There is a complex connection between the environments we inhabit and the way we feel. For instance, urban physicists have studied how rain and wind influence walking patterns, environmental psychologists have researched how the presence of nature influences well-being, and urban designers have studied how street design can create safety and social closeness.
But, until earlier this month, people only had a hazy, individual idea of how they felt while using different mobility modes. Now, Eric Morris from Clemson University and Erick Guerra from the University of Pennsylvania have published a study in the journal Transportation entitled “Mood and Mode: Does how we travel affect how we feel?”. The study looks at how levels of stress, fatigue, pain, and happiness vary across users of different transport types.
While their research has found some important connections between biking and happiness, the true strength of this approach is that it rests as a foundation for city leaders to ask bold new questions about the relationship between the built environment and quality of life.
Bicycling brings happiness
Morris and Guerra used data collected by the United States Bureau of Labor Statistics as part of the American Time Use Survey, pulling from 13,000 respondents. The transport modes included in the survey were bicycling, walking, driving in a car as a passenger, driving in a car as a driver, and using bus and rail transport.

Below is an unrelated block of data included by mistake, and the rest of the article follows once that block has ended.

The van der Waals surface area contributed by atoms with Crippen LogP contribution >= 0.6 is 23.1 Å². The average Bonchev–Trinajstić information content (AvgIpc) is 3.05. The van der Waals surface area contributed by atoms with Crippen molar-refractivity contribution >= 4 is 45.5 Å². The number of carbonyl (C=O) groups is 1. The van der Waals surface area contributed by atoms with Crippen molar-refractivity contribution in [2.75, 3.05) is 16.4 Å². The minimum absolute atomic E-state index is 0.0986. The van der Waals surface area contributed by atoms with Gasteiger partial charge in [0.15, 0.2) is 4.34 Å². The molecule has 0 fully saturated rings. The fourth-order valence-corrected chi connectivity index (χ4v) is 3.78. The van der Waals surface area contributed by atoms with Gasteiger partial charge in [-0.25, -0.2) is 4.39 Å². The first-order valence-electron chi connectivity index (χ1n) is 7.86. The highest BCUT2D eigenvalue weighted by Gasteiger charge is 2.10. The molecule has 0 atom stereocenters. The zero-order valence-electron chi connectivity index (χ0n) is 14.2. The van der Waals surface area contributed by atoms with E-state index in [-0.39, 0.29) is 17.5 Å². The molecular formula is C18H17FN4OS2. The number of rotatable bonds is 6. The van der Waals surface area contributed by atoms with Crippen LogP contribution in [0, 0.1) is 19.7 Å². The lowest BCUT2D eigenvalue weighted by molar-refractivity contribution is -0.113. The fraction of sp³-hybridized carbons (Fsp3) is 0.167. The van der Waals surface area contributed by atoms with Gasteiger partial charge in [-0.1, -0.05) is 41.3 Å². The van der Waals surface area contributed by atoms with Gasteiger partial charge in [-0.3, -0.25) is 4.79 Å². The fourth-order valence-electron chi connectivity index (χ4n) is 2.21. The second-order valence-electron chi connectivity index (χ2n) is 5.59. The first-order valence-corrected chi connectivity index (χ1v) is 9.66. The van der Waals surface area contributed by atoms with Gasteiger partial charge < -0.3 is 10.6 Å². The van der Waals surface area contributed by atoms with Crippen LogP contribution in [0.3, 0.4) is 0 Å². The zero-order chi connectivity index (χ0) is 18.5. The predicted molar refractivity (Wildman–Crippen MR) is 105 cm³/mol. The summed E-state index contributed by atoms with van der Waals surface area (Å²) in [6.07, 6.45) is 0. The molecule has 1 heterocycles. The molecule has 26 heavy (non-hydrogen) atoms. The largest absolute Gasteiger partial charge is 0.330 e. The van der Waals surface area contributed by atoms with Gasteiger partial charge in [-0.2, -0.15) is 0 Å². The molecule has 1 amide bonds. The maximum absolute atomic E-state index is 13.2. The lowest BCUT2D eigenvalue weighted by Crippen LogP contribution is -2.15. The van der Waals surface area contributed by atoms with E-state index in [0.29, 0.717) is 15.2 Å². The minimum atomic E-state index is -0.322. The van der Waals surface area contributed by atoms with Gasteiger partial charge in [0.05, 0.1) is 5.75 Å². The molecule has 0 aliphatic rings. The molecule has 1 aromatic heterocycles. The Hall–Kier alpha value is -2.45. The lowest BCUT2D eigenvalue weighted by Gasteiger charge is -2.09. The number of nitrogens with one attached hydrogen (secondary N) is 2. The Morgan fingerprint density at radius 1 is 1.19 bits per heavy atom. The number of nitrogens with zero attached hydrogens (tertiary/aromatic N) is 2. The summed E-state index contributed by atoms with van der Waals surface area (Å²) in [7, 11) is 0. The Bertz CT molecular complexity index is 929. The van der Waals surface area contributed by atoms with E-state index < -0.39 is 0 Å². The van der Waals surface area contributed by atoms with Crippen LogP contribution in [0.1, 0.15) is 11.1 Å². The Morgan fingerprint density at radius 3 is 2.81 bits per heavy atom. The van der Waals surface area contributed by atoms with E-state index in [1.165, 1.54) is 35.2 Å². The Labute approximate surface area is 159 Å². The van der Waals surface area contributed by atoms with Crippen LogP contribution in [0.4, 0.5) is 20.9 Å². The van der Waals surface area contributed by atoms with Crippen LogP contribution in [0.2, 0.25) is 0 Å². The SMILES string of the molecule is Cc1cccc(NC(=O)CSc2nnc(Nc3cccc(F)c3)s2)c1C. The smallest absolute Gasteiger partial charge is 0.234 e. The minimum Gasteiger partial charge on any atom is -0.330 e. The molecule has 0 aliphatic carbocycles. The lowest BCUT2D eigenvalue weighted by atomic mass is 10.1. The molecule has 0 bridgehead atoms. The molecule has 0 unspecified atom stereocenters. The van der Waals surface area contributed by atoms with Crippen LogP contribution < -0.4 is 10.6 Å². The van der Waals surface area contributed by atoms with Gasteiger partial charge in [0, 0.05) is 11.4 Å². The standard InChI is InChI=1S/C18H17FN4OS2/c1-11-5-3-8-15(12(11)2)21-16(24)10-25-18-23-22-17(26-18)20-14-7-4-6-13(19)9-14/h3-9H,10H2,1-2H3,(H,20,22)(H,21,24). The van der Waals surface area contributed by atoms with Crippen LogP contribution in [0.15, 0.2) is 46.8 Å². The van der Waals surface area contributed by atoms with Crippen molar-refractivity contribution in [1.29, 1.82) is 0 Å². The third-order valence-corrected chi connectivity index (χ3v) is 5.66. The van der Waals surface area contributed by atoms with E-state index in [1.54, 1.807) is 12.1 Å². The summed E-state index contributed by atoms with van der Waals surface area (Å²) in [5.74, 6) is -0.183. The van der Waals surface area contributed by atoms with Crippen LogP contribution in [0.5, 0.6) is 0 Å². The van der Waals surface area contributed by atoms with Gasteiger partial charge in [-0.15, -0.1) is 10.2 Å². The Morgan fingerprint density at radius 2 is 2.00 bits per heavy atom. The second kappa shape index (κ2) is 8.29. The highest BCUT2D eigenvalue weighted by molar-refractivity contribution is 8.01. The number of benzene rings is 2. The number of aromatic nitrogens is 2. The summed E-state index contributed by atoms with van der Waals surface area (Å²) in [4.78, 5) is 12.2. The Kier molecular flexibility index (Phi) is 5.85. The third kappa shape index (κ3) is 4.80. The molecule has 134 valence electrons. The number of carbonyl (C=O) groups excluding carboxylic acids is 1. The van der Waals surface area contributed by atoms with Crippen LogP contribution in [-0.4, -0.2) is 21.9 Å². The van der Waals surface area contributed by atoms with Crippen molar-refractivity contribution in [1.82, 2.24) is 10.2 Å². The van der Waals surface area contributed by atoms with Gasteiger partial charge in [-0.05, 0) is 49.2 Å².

The data revealed that those who bike are by far the happiest, with passengers in cars second, followed by drivers in cars. Passengers on buses and trains ranked as the least happy.
The conclusions for bicycling are clear: cyclists tend to be happier than people who use other means of transport. This finding is good news for bike advocates and city planners, for along with the environmental and health benefits often cited as reasons to bike, adding happiness to the list is powerful. It also seems to be a simple conclusion, for physical activity releases serotonin, the “happiness hormone.” Yet, Morris called for caution in fully trusting these initial results, as “bicyclists are generally younger and physically healthy, which are traits that happier people usually possess.” So, while cyclists might be the happiest travelers, it isn’t yet clear that they are happy solely because they’re biking.
Changing the course for transport investment
Although further research is necessary to develop a clearer sense of precisely how mobility options influence emotion, the potential for what this might mean for transport investment is already exciting. Said Morris: “Understanding the relationship between how we travel and how we feel offers insight into ways of improving existing transportation services, prioritizing investments and theorizing and modeling the costs and benefits of travel.”
Improving the emotional experience of how people move might be as important as investing in traditional infrastructure or traditional advocacy campaigns to get people to choose sustainable transport. If it were possible to redesign the experience of bus travel to make it as pleasurable as driving, would it be possible to entice those still adamant about car transport? If it were possible to chart a route in Google Maps that gives not the quickest but the most enjoyable trip, would it radically alter mobility patterns?
For now, these are simply questions. But exploring the link between mood and transport encourages a shift in how we build our cities, moving from traditional ideas of passenger flows and route times as the markers of a successful transport system, to a much more nuanced and holistic conception of success that incorporates user experience and enjoyment.